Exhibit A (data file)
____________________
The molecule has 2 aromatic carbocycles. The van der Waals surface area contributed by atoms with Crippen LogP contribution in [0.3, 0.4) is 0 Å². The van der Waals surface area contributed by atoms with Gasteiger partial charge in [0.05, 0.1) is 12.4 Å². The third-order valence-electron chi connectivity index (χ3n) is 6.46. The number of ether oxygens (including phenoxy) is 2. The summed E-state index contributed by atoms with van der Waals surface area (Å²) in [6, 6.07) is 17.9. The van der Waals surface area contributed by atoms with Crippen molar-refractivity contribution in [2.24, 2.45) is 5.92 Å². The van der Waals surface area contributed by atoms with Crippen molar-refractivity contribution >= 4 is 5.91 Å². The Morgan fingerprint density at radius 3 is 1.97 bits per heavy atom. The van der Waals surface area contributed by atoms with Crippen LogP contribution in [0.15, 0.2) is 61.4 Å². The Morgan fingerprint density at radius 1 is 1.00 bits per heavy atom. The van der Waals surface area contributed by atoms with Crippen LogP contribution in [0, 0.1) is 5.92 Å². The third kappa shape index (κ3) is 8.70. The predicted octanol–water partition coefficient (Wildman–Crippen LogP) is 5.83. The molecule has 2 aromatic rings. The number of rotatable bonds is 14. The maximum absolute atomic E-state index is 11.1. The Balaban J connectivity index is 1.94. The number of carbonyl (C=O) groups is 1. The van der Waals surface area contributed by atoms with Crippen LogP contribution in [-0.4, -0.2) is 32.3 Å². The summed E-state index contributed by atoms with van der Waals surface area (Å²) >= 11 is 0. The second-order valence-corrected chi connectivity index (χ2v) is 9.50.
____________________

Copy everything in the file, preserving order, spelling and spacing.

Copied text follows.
The molecule has 2 aromatic carbocycles. The van der Waals surface area contributed by atoms with Crippen LogP contribution in [0.3, 0.4) is 0 Å². The van der Waals surface area contributed by atoms with Gasteiger partial charge in [0.05, 0.1) is 12.4 Å². The third-order valence-electron chi connectivity index (χ3n) is 6.46. The number of ether oxygens (including phenoxy) is 2. The summed E-state index contributed by atoms with van der Waals surface area (Å²) in [6, 6.07) is 17.9. The van der Waals surface area contributed by atoms with Crippen molar-refractivity contribution in [2.24, 2.45) is 5.92 Å². The van der Waals surface area contributed by atoms with Crippen molar-refractivity contribution >= 4 is 5.91 Å². The Morgan fingerprint density at radius 3 is 1.97 bits per heavy atom. The van der Waals surface area contributed by atoms with Crippen LogP contribution in [0.15, 0.2) is 61.4 Å². The Morgan fingerprint density at radius 1 is 1.00 bits per heavy atom. The van der Waals surface area contributed by atoms with Crippen LogP contribution in [0, 0.1) is 5.92 Å². The third kappa shape index (κ3) is 8.70. The predicted octanol–water partition coefficient (Wildman–Crippen LogP) is 5.83. The molecule has 2 aromatic rings. The number of rotatable bonds is 14. The maximum absolute atomic E-state index is 11.1. The Balaban J connectivity index is 1.94. The number of carbonyl (C=O) groups is 1. The van der Waals surface area contributed by atoms with Crippen LogP contribution in [-0.4, -0.2) is 32.3 Å². The summed E-state index contributed by atoms with van der Waals surface area (Å²) >= 11 is 0. The second-order valence-corrected chi connectivity index (χ2v) is 9.50.